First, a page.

To help a person you support find out more about registered workers, download a fact sheet or easy English or accessible versions.

August 2020

Newsletter – 13th August 2020

2020-08-13T15:51:53+10:00August 13th, 2020|Uncategorized|

Important Highlights

  • Personal Protective Equipment (PPE) – how to don and doff and correct disposal methods
  • Infection control, hand hygiene and cleaning considerations
  • Exercise for Mental Health
  • “Conscious Attention” and Mindfulness


To be able to care for our clients, you have to put you first. That means that you need to know about donning and doffing Personal Protective Equipment (PPE) correctly, practice physical distancing wherever you’re able; hand hygiene; infection control and other measures we have put in place to look after each other and our clients.

We have your back.

You should have all received our COVID-19 plan in your email the other day. This is a really comprehensive document that outlines our recommendations for practice and safety measures while caring for clients during this pandemic.

In this newsletter, we’ll talk about PPE: what changes have been made for the disability sector, how to correctly put it on and take it off, dispose of it, and other infection prevention control measures.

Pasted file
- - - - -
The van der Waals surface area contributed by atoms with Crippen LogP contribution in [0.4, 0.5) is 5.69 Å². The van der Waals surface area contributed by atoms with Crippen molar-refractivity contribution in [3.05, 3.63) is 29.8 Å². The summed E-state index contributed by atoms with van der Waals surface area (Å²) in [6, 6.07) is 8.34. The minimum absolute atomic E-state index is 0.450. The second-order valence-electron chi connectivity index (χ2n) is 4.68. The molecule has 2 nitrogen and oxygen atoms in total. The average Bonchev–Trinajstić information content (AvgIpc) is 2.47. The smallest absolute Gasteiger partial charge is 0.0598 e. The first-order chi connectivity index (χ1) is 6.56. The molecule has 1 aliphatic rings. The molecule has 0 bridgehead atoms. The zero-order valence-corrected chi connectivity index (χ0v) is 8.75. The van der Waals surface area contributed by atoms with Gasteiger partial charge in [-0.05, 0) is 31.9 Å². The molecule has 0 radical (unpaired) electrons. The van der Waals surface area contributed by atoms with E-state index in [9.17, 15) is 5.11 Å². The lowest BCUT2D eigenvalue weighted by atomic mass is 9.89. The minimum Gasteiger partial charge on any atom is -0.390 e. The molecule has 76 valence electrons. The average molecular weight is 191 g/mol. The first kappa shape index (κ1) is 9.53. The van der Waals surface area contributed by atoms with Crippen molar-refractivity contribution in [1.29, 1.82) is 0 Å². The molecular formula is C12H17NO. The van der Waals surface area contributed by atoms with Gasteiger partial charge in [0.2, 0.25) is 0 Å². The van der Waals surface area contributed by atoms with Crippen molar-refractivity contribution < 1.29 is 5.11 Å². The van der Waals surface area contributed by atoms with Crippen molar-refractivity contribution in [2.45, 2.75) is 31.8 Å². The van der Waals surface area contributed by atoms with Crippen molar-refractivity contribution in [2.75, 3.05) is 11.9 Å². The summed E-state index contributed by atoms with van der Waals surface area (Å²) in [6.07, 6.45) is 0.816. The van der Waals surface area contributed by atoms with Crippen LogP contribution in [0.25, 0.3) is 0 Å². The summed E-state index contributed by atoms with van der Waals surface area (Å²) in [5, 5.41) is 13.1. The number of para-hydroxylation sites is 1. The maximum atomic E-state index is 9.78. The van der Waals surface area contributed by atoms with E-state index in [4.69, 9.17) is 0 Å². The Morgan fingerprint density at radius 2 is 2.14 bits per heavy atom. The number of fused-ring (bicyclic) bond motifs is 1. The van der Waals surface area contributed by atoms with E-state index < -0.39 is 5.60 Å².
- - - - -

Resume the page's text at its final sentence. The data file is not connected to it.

We’ve all been working hard to keep our team and clients safe. This includes the work of volunteers who have taken upon the task of making three layered reusable cloth masks based on DHHS recommendations for the design of masks. See the image to the right. Aren’t they just lovely? Thank you volunteers!

Another batch of three layered masks from our wonderful volunteers!
Get moving!

Exercise for our Mental Health

Exercise – we all know it’s good for us, but at the moment, sometimes it can feel impossible.

But the fact is, even a small amount of exercise can have a positive impact on our energy levels throughout the day, increase productivity, improve our sleep and clarity, help us have sharper memories, and provide us with a sense of relaxation and positivity.

Now more than ever is a good time to make a plan to fit that purposeful exercise into your day! The Black Dog Institute has put a fact sheet together to help kick start you in the right direction. It covers the importance of exercise for health care workers during COVID-19, challenges related to COVID-19, tips for safely exercising during COVID-19 and (most importantly!) overcoming barriers to exercising.

Your “Conscious Attention”

Conscious attention is the part of your attention that makes up conscious awareness. That is, the contents of attention that we can access to report on.

One of the greatest challenges to conscious attention is something that all of us do on a regular basis. Multitasking.

When more things that ever are vying for our attention, multitasking is a way we can spread everything out so we don’t miss anything, right?


By multitasking, we are actually training ourselves to become distracted, and less mindful.